Sydney: Out of the gloom of failing to regain the Ashes and Ricky Ponting`s travails, comes the feel-good story of Usman Khawaja`s emergence into an Australian team desperate to level the series.
Khawaja gets his chance to make his Test debut in the Sydney match, the fifth and final clash of the Ashes, after skipper Ponting was ruled out with complications to a broken little finger.
Pakistan-born Khawaja, 24, is in line to become the first Muslim to play Test cricket for his adopted country.
The player himself says he thinks little about it, but his father cannot ignore the significance. "Obviously, it will have a positive impact," Tariq Khawaja said. "It`s good for the (Muslim) community.”
"It shows that it`s a fair system and whoever puts in effort can achieve anything in this country. Not only Muslims, any religion. As a youngster, if you have passion and if you have dreams, you can make it work."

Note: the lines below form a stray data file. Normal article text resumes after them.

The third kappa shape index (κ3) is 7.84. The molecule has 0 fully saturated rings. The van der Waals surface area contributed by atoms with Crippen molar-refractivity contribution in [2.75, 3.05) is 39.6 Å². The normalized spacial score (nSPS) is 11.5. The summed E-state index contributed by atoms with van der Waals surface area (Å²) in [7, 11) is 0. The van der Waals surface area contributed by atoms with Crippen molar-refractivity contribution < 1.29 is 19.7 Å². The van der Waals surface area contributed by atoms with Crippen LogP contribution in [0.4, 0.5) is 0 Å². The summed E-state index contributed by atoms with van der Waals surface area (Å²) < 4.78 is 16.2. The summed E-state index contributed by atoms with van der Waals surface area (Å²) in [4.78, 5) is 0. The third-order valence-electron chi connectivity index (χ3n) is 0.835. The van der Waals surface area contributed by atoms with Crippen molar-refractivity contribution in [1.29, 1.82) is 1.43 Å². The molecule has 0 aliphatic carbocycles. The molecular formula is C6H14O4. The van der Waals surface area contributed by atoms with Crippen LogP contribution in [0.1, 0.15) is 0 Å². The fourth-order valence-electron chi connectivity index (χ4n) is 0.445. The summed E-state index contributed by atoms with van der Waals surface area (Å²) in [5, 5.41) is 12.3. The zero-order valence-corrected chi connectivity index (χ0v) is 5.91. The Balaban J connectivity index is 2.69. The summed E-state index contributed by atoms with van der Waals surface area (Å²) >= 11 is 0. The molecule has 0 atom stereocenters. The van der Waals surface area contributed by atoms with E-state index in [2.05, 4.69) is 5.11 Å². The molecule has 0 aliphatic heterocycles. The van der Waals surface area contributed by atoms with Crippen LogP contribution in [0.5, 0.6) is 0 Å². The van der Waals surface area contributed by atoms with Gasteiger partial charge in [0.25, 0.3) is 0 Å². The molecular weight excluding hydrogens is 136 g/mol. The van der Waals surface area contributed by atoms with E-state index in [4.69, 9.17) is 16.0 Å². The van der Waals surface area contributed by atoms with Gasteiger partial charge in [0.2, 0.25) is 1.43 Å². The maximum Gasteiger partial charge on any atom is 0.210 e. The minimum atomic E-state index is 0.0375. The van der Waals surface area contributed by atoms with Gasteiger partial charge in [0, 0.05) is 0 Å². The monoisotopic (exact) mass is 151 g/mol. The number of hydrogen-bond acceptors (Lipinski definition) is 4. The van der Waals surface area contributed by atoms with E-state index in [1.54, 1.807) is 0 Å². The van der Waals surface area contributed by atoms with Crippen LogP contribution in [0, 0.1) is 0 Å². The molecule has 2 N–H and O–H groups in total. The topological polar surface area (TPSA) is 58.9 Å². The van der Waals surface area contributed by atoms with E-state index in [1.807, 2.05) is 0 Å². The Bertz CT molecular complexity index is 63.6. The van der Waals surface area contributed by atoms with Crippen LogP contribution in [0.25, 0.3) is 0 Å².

Many have touted Khawaja`s Test potential and he comes into the Australia team as the leading scorer in this season`s domestic Sheffield Shield competition with 598 runs at 74.75.
Khawaja`s inclusion would reflect the multicultural nature of Australian society and he comes highly regarded by his New South Wales teammates and coaches.
"It`s fantastic that Usman is in the team," Cricket Australia chief executive James Sutherland said.
"He`s a role model for Australian kids, no matter what background they are."
Test and NSW batsman Simon Katich rates Khawaja as one of the most accomplished young batsmen in the Australian game.
"I have been raving about him for some time and I have always thought technically he is one of the best young batsmen going around," Katich said. "He has a lot of time, he is very stylish and great to watch.”
"He is very good off the back foot which is a good sign for a batsman from Sydney and he is very strong against the short stuff and is a very good all-round player."